Producing Your Short Film: Someone's Got to do It & Why It Should Be You

Part two of Kathy Cabrera’s Short Film Webinar Series happens this coming Wednesday night! 

 Kathy Cabrera

Instructor: Kathy Cabrera
Price: $40 ; $30 for ATLFF Members
Duration: 90 Minutes
 

The vast majority of short films are independent productions, with many of the key creative team members holding more than one designated role on the project. If you’re a writer with sound organizational skills – you should seek out the opportunity to learn and lead and be one of the producers on the film as well. If you’re a lead actor or director whose name and reputation are riding on the film – you should definitely be involved in a key producing capacity on the film. If you’re strictly a well-organized, go-getter of a producer looking to deliver an amazing short film – partnering with talented writers, actors and directors is the key way to landing future positions and projects. To ensure everyone has enough information to be dangerous when it comes to knowing how a short film should successfully be produced, the following will be covered in this session:

• Definition of different producers, and roles (i.e. the “investor-producer”, the budget-balancing “line producer”, the “creative” producer involved in casting and artistic decisions with the director)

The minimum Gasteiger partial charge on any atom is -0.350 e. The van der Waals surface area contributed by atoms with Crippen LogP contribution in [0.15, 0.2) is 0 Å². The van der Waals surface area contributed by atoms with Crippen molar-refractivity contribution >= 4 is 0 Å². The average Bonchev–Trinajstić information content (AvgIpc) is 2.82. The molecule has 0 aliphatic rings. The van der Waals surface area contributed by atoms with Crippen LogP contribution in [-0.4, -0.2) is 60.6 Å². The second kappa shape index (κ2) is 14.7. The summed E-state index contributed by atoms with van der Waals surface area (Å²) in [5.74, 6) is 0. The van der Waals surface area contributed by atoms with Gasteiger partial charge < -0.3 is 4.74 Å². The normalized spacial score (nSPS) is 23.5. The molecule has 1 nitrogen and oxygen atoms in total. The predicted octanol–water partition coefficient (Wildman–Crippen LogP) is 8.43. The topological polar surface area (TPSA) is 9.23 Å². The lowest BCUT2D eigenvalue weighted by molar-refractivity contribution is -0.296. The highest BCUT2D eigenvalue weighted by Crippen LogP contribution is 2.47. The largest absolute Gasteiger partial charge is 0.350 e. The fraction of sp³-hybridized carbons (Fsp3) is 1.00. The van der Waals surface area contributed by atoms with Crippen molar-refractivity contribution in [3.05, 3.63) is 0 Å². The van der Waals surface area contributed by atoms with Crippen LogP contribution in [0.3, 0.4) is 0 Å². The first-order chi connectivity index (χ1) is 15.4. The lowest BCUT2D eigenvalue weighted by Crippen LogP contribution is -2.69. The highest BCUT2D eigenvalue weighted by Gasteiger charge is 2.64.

• The key elements and how-to’s of producing during each phase (pre-production, production, and post-production) 
• Why the producer’s job never ends – key elements after the film is complete to effectively market and distribute the film (tactics such as what film festivals are most valuable; web distribution options; and high-impact, affordable marketing tactics)

Hand-outs and examples of supporting materials will be provided. As needed, the instructor will also make recommendations for outside reading resources.

Kathy Cabrera makes short films for a living as a filmmaking instructor and writer-producer who graduated from the UCLA School of Theater, Film & Television’s MFA in Screenwriting program.  In addition to penning eight feature-length screenplays and a drama television pilot, Cabrera has also written and produced several award-winning short films with budgets ranging from less than $2,000 to hundreds of thousands of dollars with the support of well-known industry sponsors such as the Director’s Guild of America (DGA), Kodak, Technicolor and Panavision. Cabrera has one screenplay optioned and was a finalist for the 2007 NAACP & NBC Screenwriting Fellowship and awarded the 2008 Young and the Restless Fellowship in Television.